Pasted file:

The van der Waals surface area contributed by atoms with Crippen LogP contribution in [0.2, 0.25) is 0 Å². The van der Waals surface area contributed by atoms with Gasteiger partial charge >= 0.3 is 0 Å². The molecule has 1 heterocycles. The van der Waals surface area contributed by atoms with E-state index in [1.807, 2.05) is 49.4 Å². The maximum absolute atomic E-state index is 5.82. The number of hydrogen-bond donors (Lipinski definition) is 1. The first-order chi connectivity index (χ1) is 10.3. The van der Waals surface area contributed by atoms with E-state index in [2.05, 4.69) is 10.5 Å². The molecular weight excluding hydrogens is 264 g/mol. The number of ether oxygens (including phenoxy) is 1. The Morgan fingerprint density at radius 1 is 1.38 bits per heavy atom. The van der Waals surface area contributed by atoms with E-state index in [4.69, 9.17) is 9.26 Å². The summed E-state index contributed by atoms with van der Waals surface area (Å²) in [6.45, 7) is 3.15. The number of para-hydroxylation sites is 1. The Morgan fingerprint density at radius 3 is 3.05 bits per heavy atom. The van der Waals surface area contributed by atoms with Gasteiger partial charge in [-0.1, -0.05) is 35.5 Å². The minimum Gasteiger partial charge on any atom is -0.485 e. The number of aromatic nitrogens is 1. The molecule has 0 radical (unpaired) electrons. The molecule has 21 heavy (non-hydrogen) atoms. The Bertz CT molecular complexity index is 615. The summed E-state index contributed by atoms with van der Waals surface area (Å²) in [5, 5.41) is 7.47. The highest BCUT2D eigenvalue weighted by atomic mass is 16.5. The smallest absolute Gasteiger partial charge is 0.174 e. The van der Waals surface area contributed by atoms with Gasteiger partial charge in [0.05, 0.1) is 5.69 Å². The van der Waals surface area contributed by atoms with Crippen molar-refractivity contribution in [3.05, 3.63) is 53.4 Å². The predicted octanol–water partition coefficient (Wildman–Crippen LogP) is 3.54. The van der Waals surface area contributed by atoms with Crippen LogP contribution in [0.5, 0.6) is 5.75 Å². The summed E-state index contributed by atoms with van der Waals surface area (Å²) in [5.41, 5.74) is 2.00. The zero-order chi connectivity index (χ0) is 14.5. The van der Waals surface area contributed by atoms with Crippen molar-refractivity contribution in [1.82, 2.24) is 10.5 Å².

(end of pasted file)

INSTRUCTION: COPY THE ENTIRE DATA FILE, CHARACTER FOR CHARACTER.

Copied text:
The van der Waals surface area contributed by atoms with Crippen LogP contribution in [0.2, 0.25) is 0 Å². The van der Waals surface area contributed by atoms with Gasteiger partial charge >= 0.3 is 0 Å². The molecule has 1 heterocycles. The van der Waals surface area contributed by atoms with E-state index in [1.807, 2.05) is 49.4 Å². The maximum absolute atomic E-state index is 5.82. The number of hydrogen-bond donors (Lipinski definition) is 1. The first-order chi connectivity index (χ1) is 10.3. The van der Waals surface area contributed by atoms with E-state index in [2.05, 4.69) is 10.5 Å². The molecular weight excluding hydrogens is 264 g/mol. The number of ether oxygens (including phenoxy) is 1. The Morgan fingerprint density at radius 1 is 1.38 bits per heavy atom. The van der Waals surface area contributed by atoms with E-state index in [4.69, 9.17) is 9.26 Å². The summed E-state index contributed by atoms with van der Waals surface area (Å²) in [6.45, 7) is 3.15. The number of para-hydroxylation sites is 1. The Morgan fingerprint density at radius 3 is 3.05 bits per heavy atom. The van der Waals surface area contributed by atoms with Gasteiger partial charge in [-0.1, -0.05) is 35.5 Å². The minimum Gasteiger partial charge on any atom is -0.485 e. The number of aromatic nitrogens is 1. The molecule has 0 radical (unpaired) electrons. The molecule has 21 heavy (non-hydrogen) atoms. The Bertz CT molecular complexity index is 615. The summed E-state index contributed by atoms with van der Waals surface area (Å²) in [5, 5.41) is 7.47. The highest BCUT2D eigenvalue weighted by atomic mass is 16.5. The smallest absolute Gasteiger partial charge is 0.174 e. The van der Waals surface area contributed by atoms with Gasteiger partial charge in [0.05, 0.1) is 5.69 Å². The van der Waals surface area contributed by atoms with Crippen molar-refractivity contribution in [3.05, 3.63) is 53.4 Å². The predicted octanol–water partition coefficient (Wildman–Crippen LogP) is 3.54. The van der Waals surface area contributed by atoms with Crippen LogP contribution in [0.5, 0.6) is 5.75 Å². The summed E-state index contributed by atoms with van der Waals surface area (Å²) in [5.41, 5.74) is 2.00. The zero-order chi connectivity index (χ0) is 14.5. The van der Waals surface area contributed by atoms with Crippen molar-refractivity contribution in [1.82, 2.24) is 10.5 Å².